Minneapolis City Council gives initial OK to $6M in cuts to police budget
The move came as part of efforts to reach a deal for a 2021 budget, the first since George Floyd’s death
By Liz Navratil
MINNEAPOLIS — Minneapolis City Council members gave preliminary approval Monday to a plan that would cut at least $6 million from the Minneapolis Police Department and use it to fund alternate public safety efforts.
The move came as part of their efforts to reach a deal for a 2021 budget, the first since George Floyd’s death.
Their debate was still unfolding late Monday afternoon and council members are expected to vote later in the day on proposals that could offset some of those cuts.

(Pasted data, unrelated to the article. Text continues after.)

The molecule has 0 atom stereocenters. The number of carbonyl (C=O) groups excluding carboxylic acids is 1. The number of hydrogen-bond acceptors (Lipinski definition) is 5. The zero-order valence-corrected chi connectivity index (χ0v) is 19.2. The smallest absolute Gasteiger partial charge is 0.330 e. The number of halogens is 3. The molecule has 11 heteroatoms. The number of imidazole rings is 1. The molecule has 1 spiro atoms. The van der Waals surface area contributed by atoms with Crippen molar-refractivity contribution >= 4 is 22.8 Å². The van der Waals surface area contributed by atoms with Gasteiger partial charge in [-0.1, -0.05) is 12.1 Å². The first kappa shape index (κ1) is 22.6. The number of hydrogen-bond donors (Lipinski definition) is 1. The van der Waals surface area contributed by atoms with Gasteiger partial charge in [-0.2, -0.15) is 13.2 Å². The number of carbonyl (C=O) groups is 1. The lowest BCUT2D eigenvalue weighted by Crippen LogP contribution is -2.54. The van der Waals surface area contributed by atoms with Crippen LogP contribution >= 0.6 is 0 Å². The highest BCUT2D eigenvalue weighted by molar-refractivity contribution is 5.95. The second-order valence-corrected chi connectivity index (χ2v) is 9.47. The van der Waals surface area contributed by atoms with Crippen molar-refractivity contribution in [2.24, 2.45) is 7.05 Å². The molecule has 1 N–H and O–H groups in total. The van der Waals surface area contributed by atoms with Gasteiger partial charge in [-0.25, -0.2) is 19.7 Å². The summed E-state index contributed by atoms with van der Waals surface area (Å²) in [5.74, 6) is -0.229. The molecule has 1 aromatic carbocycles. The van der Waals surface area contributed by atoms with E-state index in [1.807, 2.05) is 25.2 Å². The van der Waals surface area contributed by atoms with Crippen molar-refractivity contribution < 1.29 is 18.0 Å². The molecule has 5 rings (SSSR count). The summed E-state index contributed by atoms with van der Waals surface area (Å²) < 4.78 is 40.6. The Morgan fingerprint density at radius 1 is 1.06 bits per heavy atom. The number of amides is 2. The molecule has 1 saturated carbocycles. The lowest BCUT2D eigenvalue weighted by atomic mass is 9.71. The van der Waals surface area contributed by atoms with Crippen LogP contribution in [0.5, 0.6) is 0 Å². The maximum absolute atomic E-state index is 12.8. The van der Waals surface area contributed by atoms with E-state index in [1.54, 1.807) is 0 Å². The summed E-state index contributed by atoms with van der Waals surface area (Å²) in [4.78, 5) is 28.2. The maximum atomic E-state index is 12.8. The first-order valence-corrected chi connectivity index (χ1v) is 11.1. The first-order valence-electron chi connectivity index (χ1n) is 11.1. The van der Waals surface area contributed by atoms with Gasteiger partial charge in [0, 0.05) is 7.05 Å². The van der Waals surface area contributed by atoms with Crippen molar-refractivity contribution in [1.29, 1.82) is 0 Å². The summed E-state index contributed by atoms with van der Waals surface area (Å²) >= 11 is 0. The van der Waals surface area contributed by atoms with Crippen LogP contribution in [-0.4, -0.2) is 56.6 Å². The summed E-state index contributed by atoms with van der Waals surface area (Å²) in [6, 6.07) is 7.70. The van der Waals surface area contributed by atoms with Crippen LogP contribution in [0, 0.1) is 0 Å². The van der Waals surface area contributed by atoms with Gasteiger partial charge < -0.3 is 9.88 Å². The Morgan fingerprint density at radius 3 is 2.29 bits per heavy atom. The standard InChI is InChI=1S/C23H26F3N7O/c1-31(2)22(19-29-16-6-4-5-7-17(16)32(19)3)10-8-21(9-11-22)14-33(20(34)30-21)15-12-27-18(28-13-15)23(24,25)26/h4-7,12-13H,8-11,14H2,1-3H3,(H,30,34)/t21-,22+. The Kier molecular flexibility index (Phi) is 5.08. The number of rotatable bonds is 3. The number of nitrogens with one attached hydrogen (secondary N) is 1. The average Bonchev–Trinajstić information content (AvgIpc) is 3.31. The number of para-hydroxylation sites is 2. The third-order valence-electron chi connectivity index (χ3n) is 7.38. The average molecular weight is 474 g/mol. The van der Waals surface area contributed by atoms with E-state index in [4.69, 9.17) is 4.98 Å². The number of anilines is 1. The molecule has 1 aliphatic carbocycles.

Mayor Jacob Frey has pitched a roughly $1.5 billion budget for 2021, which includes about $179 million for the police department. That includes about $10 million for police overtime — some to help respond to 911 calls amid an officer shortage and some to prepare for the potential for more unrest surrounding the trials for the officers charged in Floyd’s death.
Voting 11-2, City Council members have so far approved a plan to cut roughly $5.7 million from the police department, including $5 million for overtime. That money would instead be used to fund violence prevention programs, mental health crisis teams and efforts to move property damage and parking violation complaints to other city departments.
Council members are expected to vote later Monday on other proposals, including one that could offset some of those cuts. They are also expected to debate police staffing levels for future years.
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